2. The estimated gains depend on NTM reductions: with average tariff rates already at very low levels (less than 5 %), roughly 80 % of TTIP gains are derived from the elimination or alignment of Non-Tariff-Measures (NTMs), such as laws, regulations and standards. Assumptions on actionable NTM reductions in the studies are however overly optimistic. On the basis of more realistic assumptions, the economic gains from TTIP would become even smaller.

    3. The social costs of regulatory change might be substantial: NTM reductions entail both short term adjustment and long term social costs, which are completely neglected in the studies. Most importantly, the elimination of NTMs will result in a potential welfare loss to society, to the extent that this elimination threatens public policy goals (e.g. consumer safety, public health, environmental safety). The analysis of NTMs in the studies, particularly Ecorys, completely ignores these problems. Instead, it is assumed that around 50 % or 25% of all existing NTMs between the EU und the US can either be eliminated or aligned to some common standard. This includes sensitive sectors such as foods & beverages, chemicals, pharmaceuticals and cosmetics or automotives. In order to arrive at its optimistic welfare estimations, the studies assume strong reductions/alignments of NTMs in precisely those sectors, where the safeguarding of public policy goals is perhaps most crucial. Though subject to considerable uncertainty, the incurred social costs of TTIP regulatory change might be substantial, and require careful case-by-case analysis.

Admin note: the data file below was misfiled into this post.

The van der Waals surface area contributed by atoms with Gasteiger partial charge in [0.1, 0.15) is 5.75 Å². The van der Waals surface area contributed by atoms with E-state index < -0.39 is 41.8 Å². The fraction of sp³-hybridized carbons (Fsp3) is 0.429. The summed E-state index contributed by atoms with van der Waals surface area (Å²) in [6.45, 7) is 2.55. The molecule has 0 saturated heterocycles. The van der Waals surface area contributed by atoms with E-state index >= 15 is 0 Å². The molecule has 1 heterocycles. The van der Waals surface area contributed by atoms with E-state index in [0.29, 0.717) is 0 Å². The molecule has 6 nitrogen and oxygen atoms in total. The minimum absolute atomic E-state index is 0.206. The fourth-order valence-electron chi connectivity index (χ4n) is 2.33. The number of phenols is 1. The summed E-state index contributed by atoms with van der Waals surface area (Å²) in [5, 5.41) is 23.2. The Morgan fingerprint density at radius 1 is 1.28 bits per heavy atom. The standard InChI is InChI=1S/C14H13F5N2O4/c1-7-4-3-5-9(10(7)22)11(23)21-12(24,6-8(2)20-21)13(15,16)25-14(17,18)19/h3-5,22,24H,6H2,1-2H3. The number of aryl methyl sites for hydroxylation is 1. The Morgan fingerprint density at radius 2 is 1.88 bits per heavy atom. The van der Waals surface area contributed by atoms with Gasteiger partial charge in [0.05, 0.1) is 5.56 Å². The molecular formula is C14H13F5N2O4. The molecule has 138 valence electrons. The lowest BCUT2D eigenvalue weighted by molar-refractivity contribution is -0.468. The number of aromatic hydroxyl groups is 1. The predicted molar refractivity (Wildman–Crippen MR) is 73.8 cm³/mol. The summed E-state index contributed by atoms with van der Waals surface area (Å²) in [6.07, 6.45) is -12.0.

4. Macroeconomic adjustment costs are not negligible and should be dealt with by EU policy-makers:
      - Costs of unemployment, including long term unemployment, might be substantial, especially during the 10 year transition period of TTIP. Based on projected job displacement in one of the studies of 0.4 – 1.1 million, our rough (and conservative) calculation suggests implied costs of €5 – €14 billion for unemployment benefits, excluding costs for re-training and skills-acquisition. In addition, foregone public income from taxes and social contributions from unemployment might accrue to €4 – €10 billion.
      - Revenue losses for the EU budget because of tariff elimination might be in the order of 2 % or €2.6 billion p.a. Cumulated over a transition period of 10 years, this might accrue to a loss of EU public revenues of at least €20 billion.

    5. Other potential adverse effects of TTIP are downplayed in the study. These include:
      - LDC exports to the EU will possibly suffer from TTIP, resulting in a reduction of real GDP for LDCs of up to 3 %. Though not entirely conclusive, the results warrant a detailed examination of TTIP effects on developing countries, given the EU’s official commitment to eradicate poverty in LDCs.
      - Intra-EU trade will decrease due to TTIP. Some studies expect a modest reduction, while one study estimates intra-EU exports to decline by 30%. This calls for further examination.

1 This abbreviation stands for Confederal Group of the European United Left/Nordic Green Left
2 Read the full version of the ÖFSE report on GUE/NGL website or by following this link http://guengl.eu/uploads/plenary-focus-pdf/ASSESS_TTIP.pdf
3 http://www.momagri.org/UK/articles/Accord-de-libre-echange-UE-USA-un-accord-en-trompe-l-oeil-_1294.html
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Paris, 22 March 2017